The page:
Death is a natural part of life that an individual must go through. Medical professionals, including nurses, must provide care for people as they transition into this part of their life.
For some patients, it may be a tremendously sad and difficult part of their life. Others may be ready to pass because they are at peace with this transition. This time can be stressful for patients and for the individuals working with them. Some nurses will encounter more patient deaths than others, depending on their area of specialization. It is much more common for an emergency room nurse or hospice nurse to see a patient pass away. There are many things a nurse or any medical professional can do to cope with the loss of a patient.
If you are trying to cope with the loss of a patient, remember the following:
- It’s natural to feel grief. Do not keep emotions bottled up inside you. It is better to let them out and cry if need be. Coping with death is a process. A medical professional should be open about their feelings. It is very natural to grieve, and everyone experiences it at one time or another in their life.
- Speak to colleagues and friends. Much can be learned from colleagues and friends. They may have been in a similar state of mind or had an experience like yours during one point in time. From those experiences, they can give you advice on how they were able to cope with the loss of a patient. It may make you feel better to speak to someone who has gone through a similar experience as you. If you feel that you need more help, a psychologist may be able to help you through the grieving process.
- Practice meditation and yoga. Meditation is used all across the world to bring about emotional clarity and a calm state of mind. Both meditation and yoga have been found to reduce stress, pain, and depression. They also increase an individuals well being and consciousness.
- Get exercise and be outdoors. Exercise reduces emotional and mental stress. It releases tensions that have built up over time. Being outdoors is very refreshing to the mind and body. Sunlight is also known to improve an individual’s mood.
- Take a break or go on vacation. A break is necessary at times if you feel like you can not give your full potential to your work after the loss of a patient. Try not to work overtime or accept extra shifts, and take some time off. Speak to your nurse manager to see if setting up a schedule with fewer patients is possible.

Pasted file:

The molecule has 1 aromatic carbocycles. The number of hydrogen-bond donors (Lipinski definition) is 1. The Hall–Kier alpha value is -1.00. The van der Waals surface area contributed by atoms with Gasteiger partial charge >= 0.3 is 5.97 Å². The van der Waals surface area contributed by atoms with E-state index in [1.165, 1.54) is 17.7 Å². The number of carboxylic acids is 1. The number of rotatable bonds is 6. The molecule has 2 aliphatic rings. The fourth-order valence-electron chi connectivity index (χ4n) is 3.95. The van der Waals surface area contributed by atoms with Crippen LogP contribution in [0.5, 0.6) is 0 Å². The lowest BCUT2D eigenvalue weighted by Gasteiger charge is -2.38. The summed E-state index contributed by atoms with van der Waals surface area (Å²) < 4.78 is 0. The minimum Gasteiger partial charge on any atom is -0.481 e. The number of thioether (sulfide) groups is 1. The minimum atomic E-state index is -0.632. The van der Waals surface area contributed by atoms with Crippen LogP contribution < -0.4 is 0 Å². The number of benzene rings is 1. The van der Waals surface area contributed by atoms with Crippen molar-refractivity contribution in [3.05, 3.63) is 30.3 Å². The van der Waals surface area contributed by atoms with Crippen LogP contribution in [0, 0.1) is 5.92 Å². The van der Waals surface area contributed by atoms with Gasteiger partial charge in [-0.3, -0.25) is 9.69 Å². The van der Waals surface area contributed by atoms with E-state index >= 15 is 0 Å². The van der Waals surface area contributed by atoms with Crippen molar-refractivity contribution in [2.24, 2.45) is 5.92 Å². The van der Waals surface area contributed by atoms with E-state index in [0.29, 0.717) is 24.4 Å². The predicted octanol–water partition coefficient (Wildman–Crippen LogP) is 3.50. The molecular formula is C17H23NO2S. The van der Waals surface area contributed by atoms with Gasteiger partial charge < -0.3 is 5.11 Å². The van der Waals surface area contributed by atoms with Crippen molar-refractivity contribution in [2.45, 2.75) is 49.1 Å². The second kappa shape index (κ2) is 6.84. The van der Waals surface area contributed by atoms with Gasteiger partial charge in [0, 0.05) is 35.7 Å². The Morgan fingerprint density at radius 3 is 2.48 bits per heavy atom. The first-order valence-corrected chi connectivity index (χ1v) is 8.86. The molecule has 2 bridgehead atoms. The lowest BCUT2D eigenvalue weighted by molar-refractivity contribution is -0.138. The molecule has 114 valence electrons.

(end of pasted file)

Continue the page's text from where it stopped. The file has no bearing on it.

- Speak to the patient’s family members (but only if they are comfortable with it).If you and the family are comfortable with each other, it may be a good idea to express your compassion for the loss of the patient. This will help you remember the hard work you put into caring for the patient and may also give you some closure.
- Don’t search for reasons. People get sick and pass away at different ages. Do not try and reason with yourself as to why it happened. This could lead to you blaming yourself for the loss of a patient. Do not let the death of a patient make you question your character and skills. It is important that you keep a good attitude so that you can help the next patient to the fullest potential.
Medical professionals make their living caring for others. Patients range in all ages and backgrounds. Nurses must understand that a person will pass away at some point. Although difficult, it is especially important to keep your work attitude separate from personal feelings.
If you are a medical professional, take the time to consider whether or not you are easily affected by death. You may want to consider choosing a specialty around this, as some fields will experience death more than others.
If you are an RN or LVN interested in job opportunities, visit NurseRegistry’s job board.
Written by Jesse Rio